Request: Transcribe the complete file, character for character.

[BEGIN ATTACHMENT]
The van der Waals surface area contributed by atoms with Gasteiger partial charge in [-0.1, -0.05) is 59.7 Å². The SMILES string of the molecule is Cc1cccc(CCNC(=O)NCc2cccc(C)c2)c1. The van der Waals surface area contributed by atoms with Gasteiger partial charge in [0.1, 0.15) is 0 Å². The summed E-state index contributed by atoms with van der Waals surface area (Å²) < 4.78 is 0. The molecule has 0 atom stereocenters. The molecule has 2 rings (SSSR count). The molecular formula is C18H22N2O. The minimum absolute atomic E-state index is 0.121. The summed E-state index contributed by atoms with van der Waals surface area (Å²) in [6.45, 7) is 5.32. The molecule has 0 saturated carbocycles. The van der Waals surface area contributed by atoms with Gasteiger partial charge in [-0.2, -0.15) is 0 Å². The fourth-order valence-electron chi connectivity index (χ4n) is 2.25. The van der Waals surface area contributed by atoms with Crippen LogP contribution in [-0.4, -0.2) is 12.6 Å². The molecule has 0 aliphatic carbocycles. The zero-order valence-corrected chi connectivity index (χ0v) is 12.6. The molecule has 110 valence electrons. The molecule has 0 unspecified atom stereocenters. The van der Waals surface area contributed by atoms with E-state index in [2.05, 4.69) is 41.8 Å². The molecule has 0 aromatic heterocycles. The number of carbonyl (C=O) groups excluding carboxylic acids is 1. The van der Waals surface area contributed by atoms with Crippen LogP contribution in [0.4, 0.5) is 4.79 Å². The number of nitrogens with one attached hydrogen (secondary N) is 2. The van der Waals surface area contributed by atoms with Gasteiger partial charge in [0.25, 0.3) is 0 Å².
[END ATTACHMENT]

The van der Waals surface area contributed by atoms with Gasteiger partial charge in [-0.1, -0.05) is 59.7 Å². The SMILES string of the molecule is Cc1cccc(CCNC(=O)NCc2cccc(C)c2)c1. The van der Waals surface area contributed by atoms with Gasteiger partial charge in [0.1, 0.15) is 0 Å². The summed E-state index contributed by atoms with van der Waals surface area (Å²) < 4.78 is 0. The molecule has 0 atom stereocenters. The molecule has 2 rings (SSSR count). The molecular formula is C18H22N2O. The minimum absolute atomic E-state index is 0.121. The summed E-state index contributed by atoms with van der Waals surface area (Å²) in [6.45, 7) is 5.32. The molecule has 0 saturated carbocycles. The van der Waals surface area contributed by atoms with Gasteiger partial charge in [-0.2, -0.15) is 0 Å². The fourth-order valence-electron chi connectivity index (χ4n) is 2.25. The van der Waals surface area contributed by atoms with Crippen LogP contribution in [-0.4, -0.2) is 12.6 Å². The molecule has 0 aliphatic carbocycles. The zero-order valence-corrected chi connectivity index (χ0v) is 12.6. The molecule has 110 valence electrons. The molecule has 0 unspecified atom stereocenters. The van der Waals surface area contributed by atoms with E-state index in [2.05, 4.69) is 41.8 Å². The molecule has 0 aromatic heterocycles. The number of carbonyl (C=O) groups excluding carboxylic acids is 1. The van der Waals surface area contributed by atoms with Crippen LogP contribution in [0.4, 0.5) is 4.79 Å². The number of nitrogens with one attached hydrogen (secondary N) is 2. The van der Waals surface area contributed by atoms with Gasteiger partial charge in [0.25, 0.3) is 0 Å².